At the slopes, there is a village, a very shy village that is watched over by the tall ranges of the Aberdares. The village is Mathome, and in mathome is a young boy called Kago, and his papa, Mugo.
Kago has just finished his primary school studies, and his father, Mugo, is excited, not because of his good results, but because he no longer has to go for school meetings. You may wonder why a man would hate going to his son’s school so much, but for Mugo, it means meeting his brother Kigo, who is the Headmaster at Mathome Primary. We will meet Kigo later on. I mean you will, because I already have met him, in my creativity, and you will see why his brother would hate meeting up with him.
The two argued about Kago’s performance. He has managed 97 marks out of the possible 500. He has been beaten by Kimani’s son, a boy everyone in Mathome thinks is partly mad, since he sometimes does some weird things, like a day he shaved off their cow’s tail, and it had to be slaughtered since it could no longer beat flies off its thighs. Kimani’s son has scored 99 marks, and his name is Josiphat. The name is Josphat, but the residents of Mathome fancy calling him Josiphat, since their tongues are heavy.
Mugo, Kago’s papa is a single father, who has brought up his son since his wife ran off, six years ago, after deciding to not live in their embarrassing poverty. He had drunk his lungs limp when she walked off, but then, had to always leave the drinking dens early, since as people got drunk, theories would start on why the woman ran off.
‘Would you live in a house whose most expensive piece of metal is an axe?’ Kimani, a local toilet digger had one day started the debate.
‘No, no, Kago has a bicycle!’ Another drunk had jumped in. They had all laughed, and a glass had fallen, which attracted the bartender’s attention.
‘That bike is cheaper than an axe!’ Kimani had replied. ‘It moves on the mercies of Mwenenyaga!’
Mugo had listened to them go on and on but had done nothing. Being both a father and mother in the village had left him as a laughing stock, plus, his frail hands were no match to the bulging muscles of the toilet digger. As a matter of fact, all the other drunks weighed a few stones more than Mugo, whose only profession was picking tea at his 1-acre piece of land, and hoping for better prices.
‘We should get Mugo a wife. A man who is 40 years should not be allowed to live alone, not in the cold seasons of the slopes.’ Kimani always started the embarrassing topics. Kimani and Mugo were classmates back in the day.
‘I don’t need a wife. Am okay.’
‘You are not okay! If you can afford 99 goats, I can come and stay with you.’ Bethi, the bulky bartender had offered. Everyone laughed hard. Bethi is a mean waitress at the Magongo Bar, and most drunks fear her. Legend has it that she once threw the bar owner on the roof of the bar for refusing to pay her full wage after she had broken a few glasses breaking up a fight.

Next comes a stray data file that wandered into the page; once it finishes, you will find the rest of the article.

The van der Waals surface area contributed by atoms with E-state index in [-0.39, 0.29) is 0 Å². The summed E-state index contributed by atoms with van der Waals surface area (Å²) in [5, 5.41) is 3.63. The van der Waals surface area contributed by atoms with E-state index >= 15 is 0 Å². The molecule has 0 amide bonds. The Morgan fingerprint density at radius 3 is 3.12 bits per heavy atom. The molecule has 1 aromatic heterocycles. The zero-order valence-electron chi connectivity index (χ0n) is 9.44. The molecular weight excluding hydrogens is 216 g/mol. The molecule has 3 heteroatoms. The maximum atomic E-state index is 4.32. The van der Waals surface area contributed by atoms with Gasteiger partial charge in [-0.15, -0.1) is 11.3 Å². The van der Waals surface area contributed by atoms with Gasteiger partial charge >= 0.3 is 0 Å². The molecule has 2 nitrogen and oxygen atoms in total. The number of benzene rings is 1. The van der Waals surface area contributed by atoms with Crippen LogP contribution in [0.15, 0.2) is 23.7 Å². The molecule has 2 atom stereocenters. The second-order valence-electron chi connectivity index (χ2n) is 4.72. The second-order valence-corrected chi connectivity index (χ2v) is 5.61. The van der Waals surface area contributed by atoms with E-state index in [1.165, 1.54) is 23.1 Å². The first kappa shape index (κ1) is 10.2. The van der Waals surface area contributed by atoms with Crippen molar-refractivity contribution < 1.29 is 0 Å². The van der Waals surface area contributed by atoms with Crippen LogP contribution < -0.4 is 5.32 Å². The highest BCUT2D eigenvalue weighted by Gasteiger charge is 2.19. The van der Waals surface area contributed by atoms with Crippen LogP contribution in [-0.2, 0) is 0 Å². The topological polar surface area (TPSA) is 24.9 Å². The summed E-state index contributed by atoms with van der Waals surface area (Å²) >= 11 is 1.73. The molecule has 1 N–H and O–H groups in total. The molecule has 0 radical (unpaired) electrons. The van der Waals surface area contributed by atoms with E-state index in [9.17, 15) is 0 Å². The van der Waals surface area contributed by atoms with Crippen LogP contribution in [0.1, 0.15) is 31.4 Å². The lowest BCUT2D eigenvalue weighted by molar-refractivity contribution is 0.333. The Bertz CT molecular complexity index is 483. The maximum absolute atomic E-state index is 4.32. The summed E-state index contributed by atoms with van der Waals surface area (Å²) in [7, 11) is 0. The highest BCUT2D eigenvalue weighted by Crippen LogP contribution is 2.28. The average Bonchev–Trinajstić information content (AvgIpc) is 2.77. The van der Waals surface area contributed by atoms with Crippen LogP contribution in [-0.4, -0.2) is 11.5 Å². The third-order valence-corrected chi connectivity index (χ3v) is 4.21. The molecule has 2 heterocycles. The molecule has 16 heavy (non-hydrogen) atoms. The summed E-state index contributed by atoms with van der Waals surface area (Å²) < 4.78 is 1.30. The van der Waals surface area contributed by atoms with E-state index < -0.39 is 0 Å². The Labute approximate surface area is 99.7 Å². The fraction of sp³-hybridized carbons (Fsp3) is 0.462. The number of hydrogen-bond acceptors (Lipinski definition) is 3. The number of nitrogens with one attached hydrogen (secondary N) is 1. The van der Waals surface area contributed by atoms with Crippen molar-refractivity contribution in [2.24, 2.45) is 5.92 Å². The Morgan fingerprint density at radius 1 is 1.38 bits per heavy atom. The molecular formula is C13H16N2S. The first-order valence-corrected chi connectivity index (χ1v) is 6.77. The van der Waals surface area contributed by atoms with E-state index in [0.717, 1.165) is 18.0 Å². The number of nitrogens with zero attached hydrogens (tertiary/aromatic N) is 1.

‘Bethi you are married.’ Mugo pointed out.
‘Yes I am, but I can handle two men.’ She had bragged and walked off, swaying her huge frame through the chairs, and finally disappearing into the counter booth. ‘ And whoever broke that glass better have some extra coins in their pocket!’
‘Even if I wanted a wife, I would not ask for the help of any of you.’ Mugo sneered and took the last swing at his cold frosty keg.
Mugo loves the slopes, not because he has no option, but because the farm he tills was what his father left behind when he died. He has only a handful of tea bushes, and they are only enough to clothe him and his son and pay for the school fees and uniform for Kago. When the rubber meets the tarmac, he goes out to the neighboring farms to pick their tea and get paid.
When his wife ran off, Mugo was devastated. He had hated his life, but never thought of taking it, because it would mean his son would remain alone. The wife, Birithilla had just left, with a sack full of her good clothes, and left those she picked tea in, the ugly ones. She had even left her left shoe, which had survived on the roof of their small outside kitchen for the six years. Mugo had kicked it there out of frustration. Once again, her name is Priscilla, but you already know the people in the slopes love the names easy.
If you are as slow as Kago, this is a series I am starting. I already have the blessings from the slopes, and my readers from the slopes may start seeing some farmiliar characters, like the mole catcher who will jump in at some point. You will have to forgive me. Don’t take it personal and go uprooting my old man’s Hass Avocado trees. They are still young, learning to fend for themselves.
A happy fathers day to Kago, and all the men out there who have made good use of their talents, and who continue to work hard in trying to fill the earth. You are great people, and a beer to you all, or for those who do not indulge, a cup of tea, or what we call in the slopes, Gatubia. (smile emoji)